Departmental Bulletin Paper Cervical chyloma after neck dissection : a case report

Kimura, Masashi  ,  Ohto, Hiroyuki  ,  Shibata, Akio  ,  Yamada, Hiroki  ,  Nishiwaki, Shusuke  ,  Umemura, Masahiro

79 ( 1 )  , pp.91 - 95 , 2017-02 , Nagoya University Graduate School of Medicine, School of Medicine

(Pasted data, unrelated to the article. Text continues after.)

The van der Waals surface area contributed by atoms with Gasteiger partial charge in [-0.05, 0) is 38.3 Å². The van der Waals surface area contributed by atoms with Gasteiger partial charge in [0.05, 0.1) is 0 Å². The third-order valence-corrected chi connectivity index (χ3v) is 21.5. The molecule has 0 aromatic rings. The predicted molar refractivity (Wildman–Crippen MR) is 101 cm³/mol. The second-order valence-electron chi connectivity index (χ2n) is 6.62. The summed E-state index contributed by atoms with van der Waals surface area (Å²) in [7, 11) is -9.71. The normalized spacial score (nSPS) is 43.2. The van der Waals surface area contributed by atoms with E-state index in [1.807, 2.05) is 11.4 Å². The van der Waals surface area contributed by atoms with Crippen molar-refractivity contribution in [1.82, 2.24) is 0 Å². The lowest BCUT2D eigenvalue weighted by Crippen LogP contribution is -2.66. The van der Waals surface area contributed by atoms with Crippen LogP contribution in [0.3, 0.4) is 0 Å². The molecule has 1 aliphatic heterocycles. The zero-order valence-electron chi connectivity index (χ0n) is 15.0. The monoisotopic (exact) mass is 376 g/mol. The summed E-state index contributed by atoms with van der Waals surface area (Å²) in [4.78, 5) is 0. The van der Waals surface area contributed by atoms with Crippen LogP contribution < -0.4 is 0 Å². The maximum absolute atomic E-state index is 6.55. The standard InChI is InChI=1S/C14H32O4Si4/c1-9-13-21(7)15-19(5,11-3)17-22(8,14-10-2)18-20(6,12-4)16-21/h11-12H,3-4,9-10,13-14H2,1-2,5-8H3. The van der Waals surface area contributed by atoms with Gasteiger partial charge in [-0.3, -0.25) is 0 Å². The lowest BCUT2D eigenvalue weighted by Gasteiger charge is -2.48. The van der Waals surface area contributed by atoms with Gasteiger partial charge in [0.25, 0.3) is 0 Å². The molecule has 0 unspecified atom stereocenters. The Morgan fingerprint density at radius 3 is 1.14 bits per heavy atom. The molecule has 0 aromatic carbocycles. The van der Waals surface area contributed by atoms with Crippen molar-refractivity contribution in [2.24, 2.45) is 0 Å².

Cervical chylomas are rare pseudocystic collections that lack an epithelial lining and arise from the thoracic duct or its tributaries; although they typically develop after neck surgery or trauma, they can arise from unknown causes. Treatment options include not only conservative therapy, such as dietary modification, repeated aspirations, and sclerotherapy, but also include surgical excision. We describe a case of a chyloma in a 64-year-old Japanese woman with squamous cell carcinoma of the gingiva. The chyloma developed following left segmental mandibulectomy with radical neck dissection and reconstruction, using a titanium plate and a pectoralis major myocutaneous flap. One month after surgery, a left supraclavicular swelling was noted, so ultrasound-guided fine-needle aspiration and cytology were performed to exclude a recurrence of neck metastasis. The aspiration yielded a milky fluid without atypical or malignant cells on cytology, confirming the diagnosis of chyloma. Although we performed continuous compressive dressing and started the patient on a low-fat diet, the mass persisted. When the patient died of bone, lung, and liver metastases five months after the second surgery, the mass had not changed in size. Awareness of this complication is important to ensure timely diagnosis and appropriate treatment.

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